As the Guardian’s US correspondent, Gary Younge documented America’s social and economic challenges, the role of race in the country’s politics, and the deadly consequences of US gun laws. Now the Guardian’s editor-at-large, Gary took an unusual approach to covering the 2016 presidential election, reporting from one small town in Indiana, called Muncie, nicknamed ‘Middletown, America’. In this week’s podcast, Ayeisha Thomas-Smith asks Gary about Middletown today. Can it help explain a US election result that few people predicted? And do we have ‘Middletowns’ in the UK that can help us understand our own political upheaval?
The collapse and liquidation of the building firm Carillion – a company responsible for numerous government projects – has ignited a row over Britain’s system of outsourcing public services. Many are now calling for such procurement contracts to be taken back into state hands. Kate Andrews, News Editor at the Institute of Economic Affairs, and Head of Education Dr Steve Davies, sat down to discuss the question of outsourcing, and whether public services are best delivered ‘in-house’ by government, or through the private sector.
Political commentator Alex Clark discusses Merkels's new coalition and what her concessions might mean, what is likely to happen in Italy after their inconclusive election and the EU's reaction to Theresa May's latest Brexit speech.
Graham Spooner, investment research analyst at The Share Centre, looks at recent news from Smurfit Kappa, Rolls Royce and Restaurant Group and looks ahead to numbers from Clarkson, Morrison's, Prudential and Berkeley.
Steve Caplin, Share Radio's Technology Editor, looks at Amazon Echo's Alexa apparently mocking its users by laughing at them, iphones spontaneously calling emergency services, the Chinese woman whose toddler managfed to lock her iphone for 47 years (25m minutes) and the 4G network destined for the moon.
James Cameron-Wilson reviews new films Red Sparrow, Game Night and Kobiety Mafii and discusses the effect of the adverse weather on the UK box office as well as the extraordinary continuing success of musical The Greatest Showman. He also looks back at the recent Oscars ceremony, admitting that his predictions were not perfect - he got ONE category wrong!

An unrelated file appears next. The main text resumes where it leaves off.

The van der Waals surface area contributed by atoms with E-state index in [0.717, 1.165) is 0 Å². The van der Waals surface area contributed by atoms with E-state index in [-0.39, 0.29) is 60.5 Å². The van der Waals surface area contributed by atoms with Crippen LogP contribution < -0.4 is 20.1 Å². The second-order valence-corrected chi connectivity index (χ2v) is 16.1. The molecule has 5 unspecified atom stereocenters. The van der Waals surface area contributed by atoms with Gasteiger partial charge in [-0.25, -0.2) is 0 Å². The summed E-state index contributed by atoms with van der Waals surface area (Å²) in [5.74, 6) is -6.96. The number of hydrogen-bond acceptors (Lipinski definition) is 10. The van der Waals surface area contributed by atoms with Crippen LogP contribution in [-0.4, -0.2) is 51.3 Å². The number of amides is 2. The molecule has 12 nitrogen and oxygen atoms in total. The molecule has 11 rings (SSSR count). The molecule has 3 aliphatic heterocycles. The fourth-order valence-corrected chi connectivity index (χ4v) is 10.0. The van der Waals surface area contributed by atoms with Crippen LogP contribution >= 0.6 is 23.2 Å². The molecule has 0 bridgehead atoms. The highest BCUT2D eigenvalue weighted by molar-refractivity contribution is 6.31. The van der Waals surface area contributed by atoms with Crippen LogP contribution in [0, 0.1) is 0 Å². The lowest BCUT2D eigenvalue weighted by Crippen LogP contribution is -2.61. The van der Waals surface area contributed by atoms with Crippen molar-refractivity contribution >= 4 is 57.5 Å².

Helal Miah from The Share Centre explained the background to this week’s biggest story: Comcast’s takeover bid for Sky. He also looked at updates from Associated British Foods, which owns Primark and Twinings Tea, as well as ITV and advertising giant, WPP. Looking ahead, Helal focused on expected updates from online takeaway firm, Just Eat, and Rolls Royce.
Professor Tim Evans of Middlesex University explains why the left/right divide is becoming less and less important. Voters’ primary concern is no longer tax, spending and the size of the public sector. Instead votes are now split around ‘internationalism’ which means attitudes to immigration, trade and the like. Tim also looks at whether the UK needs to spend more money on ‘digital defence’ as well as the decline of the traditional British establishment.
James Cameron Wilson reviews ‘I, Tonya’, the new movie about the former Olympic skater, Tonya Harding. James is very positive about the film and thinks that Margot Robbie deserves the Best Actress gong at next week’s Oscars. But he fears the award will go elsewhere. James also looks at the continuing success of ‘The Greatest Showman’ with its soundtrack hitting No 1 in the music charts. Finally, James looks at the new DVD release of ‘The Party’ Kristin Scott Thomas and Emily Mortimer.
Steve Caplin examines Samsung's idea for combining a phone with a drone, robot cucumber pickers, a new form of light discovered by American physicists, edible QR codes and the app that helps you think you're in a cafe.